EMPLOYMENT PRACTICES LIABILITY (EPLI)
Employment Practices Liability is intended to cover wrongful acts arising from the employment process. The most frequent types of claims covered under such policies include: wrongful termination, discrimination, sexual harassment, and retaliation. In addition, the policy covers claims from a variety of other types of inappropriate workplace conduct including, but not limited to, employment-related; defamation, invasion of privacy, failure to promote, deprivation of a career opportunity, and negligent evaluation. The policy covers directors and officers, management personnel, and employees as insureds. The most common exclusions are for bodily injury (BI), property damage (PD), and intentional/dishonest acts. The average cost to defend/settle an EPLI suit today is around $42,000. More than ever before, this is an essential coverage item for any business with one or more employees.
PROFESSIONAL LIABILITY (E&O)
Professional Liability is designed to protect traditional professionals (e.g., accountants, attorneys, real estate brokers, consultants) against liability incurred as a result of errors and omissions in performing their professional services. Although there are a few exceptions (e.g., physicians, architects, and engineers), most professional liability policies only cover economic or financial losses suffered by third parties, as opposed to bodily injury (BI) and property damage (PD) claims. This is because the latter two types of loss are typically covered under commercial general liability (CGL) policies.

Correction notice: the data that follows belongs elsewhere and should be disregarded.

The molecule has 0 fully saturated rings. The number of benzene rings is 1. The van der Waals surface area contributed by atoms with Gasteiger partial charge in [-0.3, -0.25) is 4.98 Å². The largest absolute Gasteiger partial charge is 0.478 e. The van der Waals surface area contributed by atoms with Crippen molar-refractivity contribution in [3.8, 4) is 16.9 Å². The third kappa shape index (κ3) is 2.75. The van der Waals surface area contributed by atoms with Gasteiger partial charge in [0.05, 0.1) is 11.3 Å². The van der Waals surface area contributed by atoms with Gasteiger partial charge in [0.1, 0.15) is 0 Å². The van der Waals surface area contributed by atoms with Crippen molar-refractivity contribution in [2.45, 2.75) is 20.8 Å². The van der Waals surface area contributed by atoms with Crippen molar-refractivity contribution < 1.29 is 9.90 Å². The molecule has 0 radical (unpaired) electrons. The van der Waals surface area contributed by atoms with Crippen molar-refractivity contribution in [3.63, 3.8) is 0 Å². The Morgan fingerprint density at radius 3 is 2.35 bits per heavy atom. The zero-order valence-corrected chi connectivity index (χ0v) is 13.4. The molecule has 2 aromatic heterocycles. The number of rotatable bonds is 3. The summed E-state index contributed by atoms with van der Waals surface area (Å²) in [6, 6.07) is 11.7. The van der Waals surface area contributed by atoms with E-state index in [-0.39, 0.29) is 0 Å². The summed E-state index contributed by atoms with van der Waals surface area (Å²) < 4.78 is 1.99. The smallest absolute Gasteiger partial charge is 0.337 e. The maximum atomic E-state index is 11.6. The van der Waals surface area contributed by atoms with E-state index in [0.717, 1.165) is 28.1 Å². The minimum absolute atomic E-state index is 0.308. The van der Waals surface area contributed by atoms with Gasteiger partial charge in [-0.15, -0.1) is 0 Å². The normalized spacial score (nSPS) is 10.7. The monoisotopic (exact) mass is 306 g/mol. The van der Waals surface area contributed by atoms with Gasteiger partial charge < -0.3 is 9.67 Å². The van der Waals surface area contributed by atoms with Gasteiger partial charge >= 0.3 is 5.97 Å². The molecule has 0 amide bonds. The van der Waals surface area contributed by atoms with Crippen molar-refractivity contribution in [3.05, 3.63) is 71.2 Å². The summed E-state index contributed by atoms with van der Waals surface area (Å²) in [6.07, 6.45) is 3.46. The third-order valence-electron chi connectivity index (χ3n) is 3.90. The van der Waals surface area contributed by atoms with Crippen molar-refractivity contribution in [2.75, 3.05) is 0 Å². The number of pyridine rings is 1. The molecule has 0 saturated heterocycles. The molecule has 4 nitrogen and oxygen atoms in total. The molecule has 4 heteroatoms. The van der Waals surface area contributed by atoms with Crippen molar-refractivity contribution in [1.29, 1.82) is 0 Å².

DIRECTORS & OFFICERS LIABILITY (D&O)
Directors & Officers Liability protects “directors & officers” from claims made against them while serving on a board of directors and/or as an officer. D&O liability insurance can be written to cover the directors and officers of for-profit businesses, privately held firms, not-for-profit organizations, and educational institutions. In effect, the policies function as “management errors and omissions liability insurance,” covering claims resulting from managerial decisions that have adverse financial consequences.
The above coverage items are only a small portion of the available commercial insurance products at Breinholt Insurance Group. For this reason, it is imperative that a comprehensive analysis be done to review the exposures & threats to your business. In conjunction with your risk-tolerance; an adequate insurance program will put into place the coverage specific to your operations and can help prevent a “surprise” at the time of loss. For this reason; Breinholt Insurance Group is committed to understanding the available coverage items, and building a program that is specific to your needs.
PLEASE PROVIDE THE FOLLOWING INFORMATION IN ORDER TO EVALUATE YOUR BUSINESS INSURANCE NEEDS AND DISCUSS FURTHER. WE WILL RESPOND TO YOUR INQUIRY NO LATER THAN THE FOLLOWING BUSINESS DAY.